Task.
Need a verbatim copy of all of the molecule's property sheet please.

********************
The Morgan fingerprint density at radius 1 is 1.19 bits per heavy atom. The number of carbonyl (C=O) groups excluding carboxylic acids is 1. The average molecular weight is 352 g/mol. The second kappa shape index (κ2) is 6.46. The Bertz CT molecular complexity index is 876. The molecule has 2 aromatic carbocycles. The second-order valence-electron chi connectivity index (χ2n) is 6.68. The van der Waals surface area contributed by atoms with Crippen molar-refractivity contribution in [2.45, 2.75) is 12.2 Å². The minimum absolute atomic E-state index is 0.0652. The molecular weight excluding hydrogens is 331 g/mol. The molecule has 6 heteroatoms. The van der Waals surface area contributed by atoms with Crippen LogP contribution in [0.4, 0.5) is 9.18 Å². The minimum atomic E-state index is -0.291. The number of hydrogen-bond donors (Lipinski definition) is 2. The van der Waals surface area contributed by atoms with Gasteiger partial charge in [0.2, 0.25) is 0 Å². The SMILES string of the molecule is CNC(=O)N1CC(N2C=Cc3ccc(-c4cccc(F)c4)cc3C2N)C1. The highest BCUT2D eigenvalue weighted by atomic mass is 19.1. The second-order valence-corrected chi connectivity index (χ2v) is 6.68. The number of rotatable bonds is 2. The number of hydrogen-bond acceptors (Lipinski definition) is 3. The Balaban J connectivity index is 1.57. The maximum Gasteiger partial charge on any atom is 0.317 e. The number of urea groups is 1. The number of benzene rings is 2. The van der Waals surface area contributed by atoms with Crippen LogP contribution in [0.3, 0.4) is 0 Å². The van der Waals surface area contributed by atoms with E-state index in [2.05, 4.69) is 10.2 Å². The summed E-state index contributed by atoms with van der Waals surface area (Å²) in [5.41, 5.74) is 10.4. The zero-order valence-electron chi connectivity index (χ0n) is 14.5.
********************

The Morgan fingerprint density at radius 1 is 1.19 bits per heavy atom. The number of carbonyl (C=O) groups excluding carboxylic acids is 1. The average molecular weight is 352 g/mol. The second kappa shape index (κ2) is 6.46. The Bertz CT molecular complexity index is 876. The molecule has 2 aromatic carbocycles. The second-order valence-electron chi connectivity index (χ2n) is 6.68. The van der Waals surface area contributed by atoms with Crippen molar-refractivity contribution in [2.45, 2.75) is 12.2 Å². The minimum absolute atomic E-state index is 0.0652. The molecular weight excluding hydrogens is 331 g/mol. The molecule has 6 heteroatoms. The van der Waals surface area contributed by atoms with Crippen LogP contribution in [0.4, 0.5) is 9.18 Å². The minimum atomic E-state index is -0.291. The number of hydrogen-bond donors (Lipinski definition) is 2. The van der Waals surface area contributed by atoms with Gasteiger partial charge in [0.2, 0.25) is 0 Å². The SMILES string of the molecule is CNC(=O)N1CC(N2C=Cc3ccc(-c4cccc(F)c4)cc3C2N)C1. The highest BCUT2D eigenvalue weighted by atomic mass is 19.1. The second-order valence-corrected chi connectivity index (χ2v) is 6.68. The number of rotatable bonds is 2. The number of hydrogen-bond acceptors (Lipinski definition) is 3. The Balaban J connectivity index is 1.57. The maximum Gasteiger partial charge on any atom is 0.317 e. The number of urea groups is 1. The number of benzene rings is 2. The van der Waals surface area contributed by atoms with Crippen LogP contribution in [0.3, 0.4) is 0 Å². The van der Waals surface area contributed by atoms with E-state index in [2.05, 4.69) is 10.2 Å². The summed E-state index contributed by atoms with van der Waals surface area (Å²) in [5.41, 5.74) is 10.4. The zero-order valence-electron chi connectivity index (χ0n) is 14.5.